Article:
4. Chuck Driesell has decided to bid a fond farewell to his assistant coaching position at Maryland to become the new boss at The Citadel.  And if the last name and the Maryland ties didn’t clue you in…yes, it’s Lefty’s son.  Despite a 20-13 (15-5) record in 2008-09, the Bulldogs slipped to 17-16 and 9-9 in a tougher-than-expected Southern Conference last season.  After four years at the helm in Charleston, Ed Conroy now departs for Tulane, so it’s now on Driesell to lead The Citadel to their first-ever NCAA Tournament bid.
    5. More on this as it comes in, but Seton Hall forward and recent NBA Draft declarer Herb Pope fell ill and then actually collapsed during an afternoon workout at the school, and was rushed by squad to a local hospital.  The initial AP report (understandably) did not comment on Pope’s status or diagnosis, though one New Jersey-based site states he is indeed listed in serious condition.  We hope for the best and we’ll have more info as it’s available.
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      Southern Conference Tournament Preview

      Posted by rtmsf on March 4th, 2010

      Justin Glover is the RTC correspondent for the Southern Conference.

      Southern Conference Championship- Predictions

      First/Second Rounds

      March 5

      (3S) Davidson vs. (6N) Elon – Davidson has had a better year than what people expected after losing Stephen Curry to the NBA draft. The Wildcats should win by double digits against a bad Elon team.

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      Checking in on… the SoCon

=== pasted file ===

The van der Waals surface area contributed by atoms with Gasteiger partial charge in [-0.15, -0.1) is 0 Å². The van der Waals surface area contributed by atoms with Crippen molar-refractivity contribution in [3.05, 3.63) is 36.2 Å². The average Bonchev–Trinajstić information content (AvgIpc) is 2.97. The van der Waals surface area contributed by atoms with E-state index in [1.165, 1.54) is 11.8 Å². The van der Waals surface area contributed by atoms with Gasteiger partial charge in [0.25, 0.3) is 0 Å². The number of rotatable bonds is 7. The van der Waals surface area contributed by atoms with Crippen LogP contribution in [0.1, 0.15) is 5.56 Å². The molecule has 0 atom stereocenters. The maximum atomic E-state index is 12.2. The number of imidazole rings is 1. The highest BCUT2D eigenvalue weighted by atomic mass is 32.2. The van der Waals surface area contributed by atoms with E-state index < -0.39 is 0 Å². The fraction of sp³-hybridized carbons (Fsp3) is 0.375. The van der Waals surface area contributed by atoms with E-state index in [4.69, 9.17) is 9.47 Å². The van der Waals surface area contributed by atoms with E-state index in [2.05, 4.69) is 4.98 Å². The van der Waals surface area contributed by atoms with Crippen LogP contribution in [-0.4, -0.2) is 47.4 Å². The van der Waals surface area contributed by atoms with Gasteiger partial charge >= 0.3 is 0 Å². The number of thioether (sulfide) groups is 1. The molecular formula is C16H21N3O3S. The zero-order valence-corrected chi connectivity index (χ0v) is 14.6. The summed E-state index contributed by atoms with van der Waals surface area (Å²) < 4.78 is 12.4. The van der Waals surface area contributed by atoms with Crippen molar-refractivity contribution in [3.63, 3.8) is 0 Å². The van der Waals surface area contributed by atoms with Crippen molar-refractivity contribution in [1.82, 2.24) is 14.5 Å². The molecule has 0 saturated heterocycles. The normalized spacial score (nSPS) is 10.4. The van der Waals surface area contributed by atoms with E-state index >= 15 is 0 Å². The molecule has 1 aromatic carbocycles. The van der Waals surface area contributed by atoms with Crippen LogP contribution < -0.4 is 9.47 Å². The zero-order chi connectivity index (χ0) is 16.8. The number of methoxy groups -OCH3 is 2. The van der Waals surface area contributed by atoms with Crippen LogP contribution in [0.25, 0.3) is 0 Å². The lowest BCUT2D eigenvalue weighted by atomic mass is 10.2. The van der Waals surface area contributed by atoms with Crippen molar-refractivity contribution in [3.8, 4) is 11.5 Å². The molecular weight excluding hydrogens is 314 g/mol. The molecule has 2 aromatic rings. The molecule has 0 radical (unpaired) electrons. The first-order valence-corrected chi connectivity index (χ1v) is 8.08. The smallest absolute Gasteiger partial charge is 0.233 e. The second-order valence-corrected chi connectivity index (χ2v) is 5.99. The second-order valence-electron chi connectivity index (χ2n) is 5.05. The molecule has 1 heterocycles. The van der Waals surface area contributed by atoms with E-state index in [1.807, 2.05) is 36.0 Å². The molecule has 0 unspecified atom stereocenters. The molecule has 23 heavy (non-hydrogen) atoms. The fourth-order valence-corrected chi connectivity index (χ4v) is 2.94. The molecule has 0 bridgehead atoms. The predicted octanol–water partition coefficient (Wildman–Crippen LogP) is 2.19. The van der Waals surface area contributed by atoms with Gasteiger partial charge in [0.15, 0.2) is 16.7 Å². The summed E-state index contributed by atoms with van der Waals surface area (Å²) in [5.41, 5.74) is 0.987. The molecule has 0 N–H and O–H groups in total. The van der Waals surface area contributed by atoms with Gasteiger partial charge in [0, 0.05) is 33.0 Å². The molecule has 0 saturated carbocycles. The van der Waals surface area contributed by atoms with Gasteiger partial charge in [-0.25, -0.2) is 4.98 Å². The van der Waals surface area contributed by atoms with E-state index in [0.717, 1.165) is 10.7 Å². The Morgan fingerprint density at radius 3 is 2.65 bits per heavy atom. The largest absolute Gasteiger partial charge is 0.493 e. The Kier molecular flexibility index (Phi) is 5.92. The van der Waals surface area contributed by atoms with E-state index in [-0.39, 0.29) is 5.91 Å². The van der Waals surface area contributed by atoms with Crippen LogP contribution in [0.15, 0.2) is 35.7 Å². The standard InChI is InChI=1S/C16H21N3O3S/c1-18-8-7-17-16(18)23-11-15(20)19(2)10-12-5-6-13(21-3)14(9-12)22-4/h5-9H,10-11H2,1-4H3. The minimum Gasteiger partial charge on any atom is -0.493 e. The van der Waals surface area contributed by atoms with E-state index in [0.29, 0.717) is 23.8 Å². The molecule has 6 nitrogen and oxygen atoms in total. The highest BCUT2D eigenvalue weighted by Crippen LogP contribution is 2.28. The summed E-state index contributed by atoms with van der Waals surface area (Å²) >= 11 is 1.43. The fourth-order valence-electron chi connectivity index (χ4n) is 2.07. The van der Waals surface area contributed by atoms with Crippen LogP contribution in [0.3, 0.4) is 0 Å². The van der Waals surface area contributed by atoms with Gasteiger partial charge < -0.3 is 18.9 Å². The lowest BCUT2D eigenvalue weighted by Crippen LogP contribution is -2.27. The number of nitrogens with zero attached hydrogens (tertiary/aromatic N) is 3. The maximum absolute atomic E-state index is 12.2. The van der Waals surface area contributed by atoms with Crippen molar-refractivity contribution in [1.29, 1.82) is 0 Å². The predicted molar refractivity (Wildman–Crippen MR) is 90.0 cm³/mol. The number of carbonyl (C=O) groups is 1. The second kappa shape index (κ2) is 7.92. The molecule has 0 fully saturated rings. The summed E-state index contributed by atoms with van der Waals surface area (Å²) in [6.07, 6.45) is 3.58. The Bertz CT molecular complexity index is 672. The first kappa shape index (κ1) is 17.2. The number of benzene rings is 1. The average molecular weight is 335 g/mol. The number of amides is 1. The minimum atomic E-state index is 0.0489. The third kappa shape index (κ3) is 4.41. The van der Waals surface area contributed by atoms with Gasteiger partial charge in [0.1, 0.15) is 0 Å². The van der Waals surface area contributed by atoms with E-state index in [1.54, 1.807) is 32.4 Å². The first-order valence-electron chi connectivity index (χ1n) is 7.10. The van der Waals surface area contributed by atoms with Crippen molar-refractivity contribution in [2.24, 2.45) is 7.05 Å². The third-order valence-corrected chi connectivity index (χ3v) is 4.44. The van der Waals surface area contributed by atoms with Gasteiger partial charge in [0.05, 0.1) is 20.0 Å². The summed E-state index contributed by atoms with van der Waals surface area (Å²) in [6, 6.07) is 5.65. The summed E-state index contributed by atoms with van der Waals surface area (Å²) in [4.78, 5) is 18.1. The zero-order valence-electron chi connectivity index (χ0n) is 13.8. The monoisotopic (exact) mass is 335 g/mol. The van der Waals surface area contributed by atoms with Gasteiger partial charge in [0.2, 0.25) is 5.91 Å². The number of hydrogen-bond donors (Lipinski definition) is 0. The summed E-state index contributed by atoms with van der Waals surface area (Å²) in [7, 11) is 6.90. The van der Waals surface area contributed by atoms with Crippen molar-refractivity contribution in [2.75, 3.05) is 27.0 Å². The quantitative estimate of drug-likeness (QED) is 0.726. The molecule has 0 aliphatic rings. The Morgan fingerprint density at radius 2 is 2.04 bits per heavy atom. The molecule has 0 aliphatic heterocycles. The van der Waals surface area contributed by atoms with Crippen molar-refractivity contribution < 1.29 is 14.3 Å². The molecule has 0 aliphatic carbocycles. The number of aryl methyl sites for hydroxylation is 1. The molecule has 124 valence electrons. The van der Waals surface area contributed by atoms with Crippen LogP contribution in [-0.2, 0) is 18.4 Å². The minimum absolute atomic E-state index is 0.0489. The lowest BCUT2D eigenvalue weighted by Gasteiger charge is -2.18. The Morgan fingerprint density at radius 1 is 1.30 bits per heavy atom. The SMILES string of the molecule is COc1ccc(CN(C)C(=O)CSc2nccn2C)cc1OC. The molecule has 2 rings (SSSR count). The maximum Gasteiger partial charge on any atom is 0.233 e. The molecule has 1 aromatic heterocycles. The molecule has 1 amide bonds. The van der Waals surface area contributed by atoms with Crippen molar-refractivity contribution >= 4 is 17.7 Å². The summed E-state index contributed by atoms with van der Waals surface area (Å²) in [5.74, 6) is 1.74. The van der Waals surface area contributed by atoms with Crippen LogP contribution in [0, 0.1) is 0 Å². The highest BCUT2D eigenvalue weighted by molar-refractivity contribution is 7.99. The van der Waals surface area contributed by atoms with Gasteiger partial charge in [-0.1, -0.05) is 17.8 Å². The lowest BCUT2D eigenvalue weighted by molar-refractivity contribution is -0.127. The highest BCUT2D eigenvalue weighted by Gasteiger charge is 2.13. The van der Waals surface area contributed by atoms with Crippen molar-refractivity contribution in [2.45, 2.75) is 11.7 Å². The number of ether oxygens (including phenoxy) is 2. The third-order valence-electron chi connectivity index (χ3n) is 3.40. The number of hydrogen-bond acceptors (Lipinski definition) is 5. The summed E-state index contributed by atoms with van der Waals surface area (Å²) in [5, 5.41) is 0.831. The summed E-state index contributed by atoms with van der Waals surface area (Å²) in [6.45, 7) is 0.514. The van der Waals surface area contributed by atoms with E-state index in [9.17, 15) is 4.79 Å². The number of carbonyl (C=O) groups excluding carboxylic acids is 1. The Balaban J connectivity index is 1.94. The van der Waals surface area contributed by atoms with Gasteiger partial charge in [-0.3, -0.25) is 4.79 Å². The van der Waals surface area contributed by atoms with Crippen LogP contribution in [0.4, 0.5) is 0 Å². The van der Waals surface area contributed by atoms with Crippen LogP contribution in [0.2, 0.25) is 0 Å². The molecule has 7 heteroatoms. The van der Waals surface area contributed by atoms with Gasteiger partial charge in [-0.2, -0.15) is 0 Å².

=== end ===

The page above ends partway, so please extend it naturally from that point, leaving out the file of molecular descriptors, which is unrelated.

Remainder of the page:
Posted by jstevrtc on December 19th, 2009

      Justin Glover is the RTC correspondent for the Southern Conference.

      Standings (conference/overall)


      1. Western Carolina  2-0 / 10-1
      2. Appalachian State  1-1 / 6-4
      3. Samford  1-1 / 3-7
      4. Elon  1-1 / 3-8
      5. UNC Greensboro  1-1 / 2-6
      6. Chattanooga  0-1 / 5-5


      1. Charleston  3-0 / 5-3
      2. Furman  1-1 / 5-3
      3. Citadel  1-1 / 6-5
      4. Davidson  1-1 / 3-7
      5. Wofford  0-2 / 5-6
      6. Georgia Southern  0-2 / 3-9

      Quick Hits. After making a call to my old boss at Western Carolina I made the three-hour trip from Atlanta, GA, to Cullowhee, NC, to see this impressive Western Carolina team in person take on my alma mater, the Campbell Fighting Camels, on December 10th.  Having previously covered both teams I knew this game was going to be a good one.  Western Carolina can really shoot, hitting ten threes including four from its senior point guard Brigham Waginger. The one player who impressed me the most was junior-college transfer Mike Williams who the fans call “And One” because he makes a ton of lay-ups while getting fouled, as you’d guess.  Williams was lightning quick and scored 16 off the bench to key the win for the Catamounts 66-59. Campbell ran a nice half-court trap that forced Western Carolina into 15 turnovers and Jonathan Rodriquez scored 18 points and grabbed 10 rebounds but it wasn’t enough.  Watching the hottest team in the SoCon live gives you a different perspective on how good this team really can be. Two days later they defeated Louisville on the road and ran their win streak to nine straight games thanks to 23 points from Mike Williams.  In the college insider mid-major top 25 rankings the Catamounts are currently ranked 8th and are receiving votes in the national Top 25 poll. Keep a close eye on this team as they head on the road to play Clemson before Christmas.

      Other NotesCollege of Charleston is really coming on strong and showing why they are also a favorite to win the Southern Conference crown come March.  Now 5-3 overall and starting 3-0 in conference has put the Cougars right where they want to be.  With the non-conference schedule about to end, the conference season will really start to shape things as a whole proving what teams are looking to make a push come time for March Madness.